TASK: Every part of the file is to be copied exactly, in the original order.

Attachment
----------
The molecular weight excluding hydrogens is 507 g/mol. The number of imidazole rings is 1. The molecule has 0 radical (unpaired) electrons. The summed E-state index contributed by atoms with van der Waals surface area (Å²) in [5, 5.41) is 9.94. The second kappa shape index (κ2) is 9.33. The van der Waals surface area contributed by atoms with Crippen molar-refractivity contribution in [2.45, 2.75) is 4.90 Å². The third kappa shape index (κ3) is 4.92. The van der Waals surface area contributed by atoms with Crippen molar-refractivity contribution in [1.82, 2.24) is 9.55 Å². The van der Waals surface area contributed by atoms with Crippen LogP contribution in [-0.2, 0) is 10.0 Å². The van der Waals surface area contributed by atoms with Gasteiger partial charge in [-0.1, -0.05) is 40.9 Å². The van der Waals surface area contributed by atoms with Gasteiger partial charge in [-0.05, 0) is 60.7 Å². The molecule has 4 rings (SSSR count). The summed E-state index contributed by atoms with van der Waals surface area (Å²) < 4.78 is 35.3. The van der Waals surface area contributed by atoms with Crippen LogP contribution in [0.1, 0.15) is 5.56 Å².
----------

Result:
The molecular weight excluding hydrogens is 507 g/mol. The number of imidazole rings is 1. The molecule has 0 radical (unpaired) electrons. The summed E-state index contributed by atoms with van der Waals surface area (Å²) in [5, 5.41) is 9.94. The second kappa shape index (κ2) is 9.33. The van der Waals surface area contributed by atoms with Crippen molar-refractivity contribution in [2.45, 2.75) is 4.90 Å². The third kappa shape index (κ3) is 4.92. The van der Waals surface area contributed by atoms with Crippen molar-refractivity contribution in [1.82, 2.24) is 9.55 Å². The van der Waals surface area contributed by atoms with Crippen LogP contribution in [-0.2, 0) is 10.0 Å². The van der Waals surface area contributed by atoms with Gasteiger partial charge in [-0.1, -0.05) is 40.9 Å². The van der Waals surface area contributed by atoms with Gasteiger partial charge in [-0.05, 0) is 60.7 Å². The molecule has 4 rings (SSSR count). The summed E-state index contributed by atoms with van der Waals surface area (Å²) < 4.78 is 35.3. The van der Waals surface area contributed by atoms with Crippen LogP contribution in [0.1, 0.15) is 5.56 Å².